A good example of looking for the questions behind a position is the author's list of questions that arose from the Episcopal Church's ordination of women. The statement "only males can be priests" raises questions about "the nature of priesthood; the meanings of gender and sexuality; how the past is remembered; what the authority of scripture is; what makes a sacrament valid; and how truth is discerned" (121).
The author observes that "consistency" in our positions is not just an intellectual quality; as any EfM alumnus knows, any life story of coming to one faith from another involves the heart as much as the mind, and we must acknowledge this to move forward.
Our mission, according to the catechism in the Episcopal Book of Common Prayer, is "to restore all people to unity with God and with each other in Christ"
Now, the Goliath book draws many lessons from analogies between David's story and our lives. The author was rector of a prosperous parish before he was called to a once-huge congregation that split over the gay bishop, fought in court to retain its property, and now has a growing congregation that struggles to pay for maintain it. Each chapter forward in the story of David also gives us, in text set apart by a shaded background, an illustrative chapter in the story of the author's experience in that church.
Ohmer's analysis of the story breaks down into lessons that need only be listed to suggest applications to life. Goliath was more than a threat; his taunts demoralized the Jews. Young David put aside the armor borrowed from King Saul (58). Enemy-based leadership is a quick fix, but vision-based leadership lasts (60-61). David chose his own "five smooth stones." David had confidence in the true God (78).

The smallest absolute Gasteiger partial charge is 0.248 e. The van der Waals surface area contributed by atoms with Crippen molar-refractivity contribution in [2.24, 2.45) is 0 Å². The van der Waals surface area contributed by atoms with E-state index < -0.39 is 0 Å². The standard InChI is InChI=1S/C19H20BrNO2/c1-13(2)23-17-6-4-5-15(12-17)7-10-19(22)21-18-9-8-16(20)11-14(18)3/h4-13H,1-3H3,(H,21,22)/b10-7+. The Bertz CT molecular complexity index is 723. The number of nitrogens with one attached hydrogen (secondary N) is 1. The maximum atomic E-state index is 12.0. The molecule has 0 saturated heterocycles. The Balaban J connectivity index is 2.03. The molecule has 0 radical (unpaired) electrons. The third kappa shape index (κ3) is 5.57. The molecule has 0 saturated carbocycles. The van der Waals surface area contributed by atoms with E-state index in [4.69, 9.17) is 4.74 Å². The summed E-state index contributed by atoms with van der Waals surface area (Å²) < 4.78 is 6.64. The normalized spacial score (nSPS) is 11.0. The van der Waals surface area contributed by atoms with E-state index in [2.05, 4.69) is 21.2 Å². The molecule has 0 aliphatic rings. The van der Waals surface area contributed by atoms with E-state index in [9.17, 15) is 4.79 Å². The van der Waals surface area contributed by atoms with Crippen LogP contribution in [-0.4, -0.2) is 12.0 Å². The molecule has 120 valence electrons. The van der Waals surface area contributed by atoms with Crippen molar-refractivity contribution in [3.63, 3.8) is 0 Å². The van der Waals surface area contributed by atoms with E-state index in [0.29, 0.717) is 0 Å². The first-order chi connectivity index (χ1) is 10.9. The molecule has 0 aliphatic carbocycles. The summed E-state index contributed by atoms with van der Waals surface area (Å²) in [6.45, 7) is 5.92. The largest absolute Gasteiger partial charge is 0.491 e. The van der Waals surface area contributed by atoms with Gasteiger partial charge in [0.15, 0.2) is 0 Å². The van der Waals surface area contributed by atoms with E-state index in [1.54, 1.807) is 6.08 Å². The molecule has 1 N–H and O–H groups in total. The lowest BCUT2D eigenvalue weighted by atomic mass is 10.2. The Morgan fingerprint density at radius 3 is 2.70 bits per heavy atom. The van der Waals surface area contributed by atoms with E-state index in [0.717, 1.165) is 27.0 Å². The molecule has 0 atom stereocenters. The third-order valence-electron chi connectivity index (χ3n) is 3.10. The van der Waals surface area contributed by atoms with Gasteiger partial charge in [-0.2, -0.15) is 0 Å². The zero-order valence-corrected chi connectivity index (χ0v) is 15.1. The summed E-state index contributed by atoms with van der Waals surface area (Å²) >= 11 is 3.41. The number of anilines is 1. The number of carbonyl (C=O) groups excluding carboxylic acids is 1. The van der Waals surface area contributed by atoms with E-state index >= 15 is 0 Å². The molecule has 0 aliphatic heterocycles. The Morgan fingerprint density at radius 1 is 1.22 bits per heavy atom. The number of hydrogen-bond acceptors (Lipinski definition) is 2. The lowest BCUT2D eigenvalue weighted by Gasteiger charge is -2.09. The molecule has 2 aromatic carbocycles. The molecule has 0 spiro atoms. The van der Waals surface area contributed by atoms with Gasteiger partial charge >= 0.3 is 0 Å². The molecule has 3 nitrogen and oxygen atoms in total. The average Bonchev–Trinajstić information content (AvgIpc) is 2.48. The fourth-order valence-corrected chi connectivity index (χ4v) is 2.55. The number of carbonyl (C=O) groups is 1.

Ohmer digresses on the subject of false gods Work, Money, and Religion, telling a fun parable about how we idolize work. It's an American who encounters a humble fisherman. The business maven proposes that the fisherman go beyond his daily routine of fishing a bit in the morning, napping with his wife at mid-day, and playing music at night with friends. He lays out a plan to build a fishing empire that would take years of 60 hour work-weeks and net the fisherman a tidy sum. "Then what?" asks the fisherman. Then, the American concludes, the fisherman could relax, fishing a bit in the morning, napping with his wife at mid-day, and playing music at night with friends (80).